Children’s stationery retailer Smiggle has warned that ongoing turbulent economic conditions in the UK may cause its owner Premier Investments to withdraw the financial support on which it continues to rely.
The retailer stressed that Premier Investments will continue to support Smiggle ‘to enable it to meet its liabilities’ for at least the next 12 months. But with ongoing Brexit uncertainty and the volatility of the UK market, beyond this date this valuable funding source looks increasingly likely to dry up.
Just one year ago Smiggle seemed to be an unstoppable force on the British high street. The Australian retailer of fun and fashionable children’s stationery opened 133 standalone stores in the UK between February 2014 and July 2018, including a flagship on Oxford Street last summer. It has also expanded internationally into south-east Asia, New Zealand and Ireland.
At the time of the flagship opening, Smiggle expressed interest in growing its UK store footprint to 200 by 2020, which would have represented over £100m in sales. However, the company has had to scale back these plans. Its latest accounts, for the year to 28 July 2018, show EBIT fell 35.1% to £7m. Net profit crashed by 32.9% to £5.73m on sales of £69m. Sales rose by 25% but this includes online sales, which are growing strongly and account for a fifth of this total.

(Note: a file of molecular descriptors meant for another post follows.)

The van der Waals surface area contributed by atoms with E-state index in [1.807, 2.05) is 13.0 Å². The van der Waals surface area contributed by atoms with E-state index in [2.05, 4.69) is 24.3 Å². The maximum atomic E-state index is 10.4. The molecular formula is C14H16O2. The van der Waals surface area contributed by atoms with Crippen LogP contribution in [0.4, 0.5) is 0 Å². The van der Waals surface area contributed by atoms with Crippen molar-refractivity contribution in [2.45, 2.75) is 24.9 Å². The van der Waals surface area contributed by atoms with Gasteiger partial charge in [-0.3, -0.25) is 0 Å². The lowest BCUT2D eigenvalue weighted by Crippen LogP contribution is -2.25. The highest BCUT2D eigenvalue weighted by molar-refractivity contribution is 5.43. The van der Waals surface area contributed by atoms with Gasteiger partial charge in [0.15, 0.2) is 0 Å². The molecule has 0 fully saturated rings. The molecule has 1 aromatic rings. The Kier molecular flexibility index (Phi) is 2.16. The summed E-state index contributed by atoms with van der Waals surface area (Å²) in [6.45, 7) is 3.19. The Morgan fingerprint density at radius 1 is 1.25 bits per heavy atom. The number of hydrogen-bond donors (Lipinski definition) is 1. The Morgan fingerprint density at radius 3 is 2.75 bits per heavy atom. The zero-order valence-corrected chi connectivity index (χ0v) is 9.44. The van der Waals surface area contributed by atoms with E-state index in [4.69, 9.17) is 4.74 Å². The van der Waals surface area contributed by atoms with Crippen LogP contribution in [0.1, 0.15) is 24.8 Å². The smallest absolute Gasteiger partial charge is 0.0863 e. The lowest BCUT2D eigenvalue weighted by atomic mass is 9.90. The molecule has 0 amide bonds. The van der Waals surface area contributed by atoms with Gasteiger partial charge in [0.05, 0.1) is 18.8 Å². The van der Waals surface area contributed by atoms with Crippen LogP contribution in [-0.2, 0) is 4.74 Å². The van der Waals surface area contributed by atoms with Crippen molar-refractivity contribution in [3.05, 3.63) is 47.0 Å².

Premier’s first-half results in March 2019 stated: “As a direct result of Brexit, Smiggle expects its aspirational target of $450 million in annual global retail sales will be delivered in calendar 2021 or calendar 2022.
“Significantly though, the four new pathways to global Smiggle retail sales growth, beginning in 2H19, will deliver much higher EBIT margin with materially less capital and generate far higher cash flows than the originally planned multi country own store rollout.”
Retail Week reports that Smiggle has discussed informally with its landlords the possibility of reducing rents, although there is no hint that a CVA has been tabled. This seems unlikely given that many of Smiggle’s leases were drawn up over the past two years.
The FT cites an unnamed source with ‘knowledge of the company’s revised strategy’ as saying that talks with landlords were also being driven by conditions in the UK property market, and that “they are aware that rebates and discounts are being offered to other retailers in the same centres.”